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TiVo Launches Audience Measurement Effort

There’s a sense in the television industry that the main reason consumers are so interested in DVR platforms like TiVo is not so much that they enable users to easily time-shift programming (and catch their favorite shows even when broadcast schedules change or get unpredictable) but that they enable users to skip advertisements more easily. And why would advertisers want to blow loads of money on television ad placement if an ever-growing percentage of viewers can just jump right over them.

(So the industry is seeking to disable fast-forward and skipping features during ads, unless, maybe, like, viewers pay them a fee to have the feature enabled. Which is a whole ‘nother topic.)

To combat the perception that advertising is ineffective to viewers with DVRs, TiVo today announced it is created its own media metrics unit called TiVo Audience Research and Measurement (ARM). ARM will collect data on TiVo viewership and habits, and offer advertisers and agencies aggregate data and—for the first time—second-by-second analysis or DVR viewing of ad content.

“TiVo’s Commercial Viewership Reports provide advertisers an unrivaled,comprehensive and detailed look at how commercial content is viewed andconsumed on a second-by-second basis,” said Tom Rogers, TiVo’s President and CEO. “Through our unique technology, in households serving 4.4 millionsubscribers, and our close cooperation with advertisers and advertisingagencies, we have developed a research solution that can dramaticallytransform the way advertising is created, bought and delivered toconsumers.”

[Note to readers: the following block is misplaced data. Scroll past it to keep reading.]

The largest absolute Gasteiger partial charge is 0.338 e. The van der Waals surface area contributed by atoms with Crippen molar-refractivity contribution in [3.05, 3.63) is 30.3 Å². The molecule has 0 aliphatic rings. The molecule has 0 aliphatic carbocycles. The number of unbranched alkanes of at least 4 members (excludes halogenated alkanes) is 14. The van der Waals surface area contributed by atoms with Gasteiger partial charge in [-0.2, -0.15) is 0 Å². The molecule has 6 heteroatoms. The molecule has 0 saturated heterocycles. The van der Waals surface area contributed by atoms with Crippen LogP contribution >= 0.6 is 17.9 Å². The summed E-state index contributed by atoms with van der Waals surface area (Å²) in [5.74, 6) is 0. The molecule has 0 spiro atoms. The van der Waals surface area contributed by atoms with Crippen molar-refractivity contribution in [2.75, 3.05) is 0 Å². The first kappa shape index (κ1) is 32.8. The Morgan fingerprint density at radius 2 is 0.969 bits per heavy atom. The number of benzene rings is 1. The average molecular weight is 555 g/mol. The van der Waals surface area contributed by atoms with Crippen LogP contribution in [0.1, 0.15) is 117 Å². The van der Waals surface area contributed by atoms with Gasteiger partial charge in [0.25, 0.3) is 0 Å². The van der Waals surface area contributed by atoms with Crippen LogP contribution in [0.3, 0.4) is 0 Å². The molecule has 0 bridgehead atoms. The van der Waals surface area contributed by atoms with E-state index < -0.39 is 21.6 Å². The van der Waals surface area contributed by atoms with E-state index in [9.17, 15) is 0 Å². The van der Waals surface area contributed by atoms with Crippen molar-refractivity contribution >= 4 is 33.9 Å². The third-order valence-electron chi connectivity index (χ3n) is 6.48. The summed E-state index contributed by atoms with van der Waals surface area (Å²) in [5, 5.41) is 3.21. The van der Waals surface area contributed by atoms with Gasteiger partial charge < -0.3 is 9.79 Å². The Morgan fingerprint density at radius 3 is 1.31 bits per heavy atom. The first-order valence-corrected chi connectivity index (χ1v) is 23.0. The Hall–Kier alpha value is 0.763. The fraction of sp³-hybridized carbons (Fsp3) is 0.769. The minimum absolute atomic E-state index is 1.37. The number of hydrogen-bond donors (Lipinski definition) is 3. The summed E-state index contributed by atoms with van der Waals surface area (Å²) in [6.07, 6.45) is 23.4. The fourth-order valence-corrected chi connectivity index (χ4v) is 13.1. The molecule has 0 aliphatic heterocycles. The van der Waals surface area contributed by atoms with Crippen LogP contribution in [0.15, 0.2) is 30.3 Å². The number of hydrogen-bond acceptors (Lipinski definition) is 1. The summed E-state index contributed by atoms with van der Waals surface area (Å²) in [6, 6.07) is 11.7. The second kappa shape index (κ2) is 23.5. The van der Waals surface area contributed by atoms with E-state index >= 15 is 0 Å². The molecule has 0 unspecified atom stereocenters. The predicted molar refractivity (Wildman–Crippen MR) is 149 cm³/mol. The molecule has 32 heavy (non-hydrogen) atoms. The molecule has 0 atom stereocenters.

According to TiVo, the viewership reports will collect aggregate data from 20,000 randomly selected TiVo subscribers per day—which is about twice as many participants as most media-metrics analyses. Nissan and OMD (a consortium including big media buyers like Bank of America, Annheuser-Busch, Visa, and McDonalds) have already signed on as clients. Viewership reports will show the “effectiveness” of advertising by network, genre, time slot, day of week, day-part, and “pod position,” which is the order of a commercial in a larger group of ads. TiVo will also provide information on time-shifting of commercials, indicating if ads are time-shifted by as much as two weeks before they’re seen.

Of course, if the reports prove that TiVo users really don’t watch any ads…this program might be cancelled faster than a Tim Curry sitcom.

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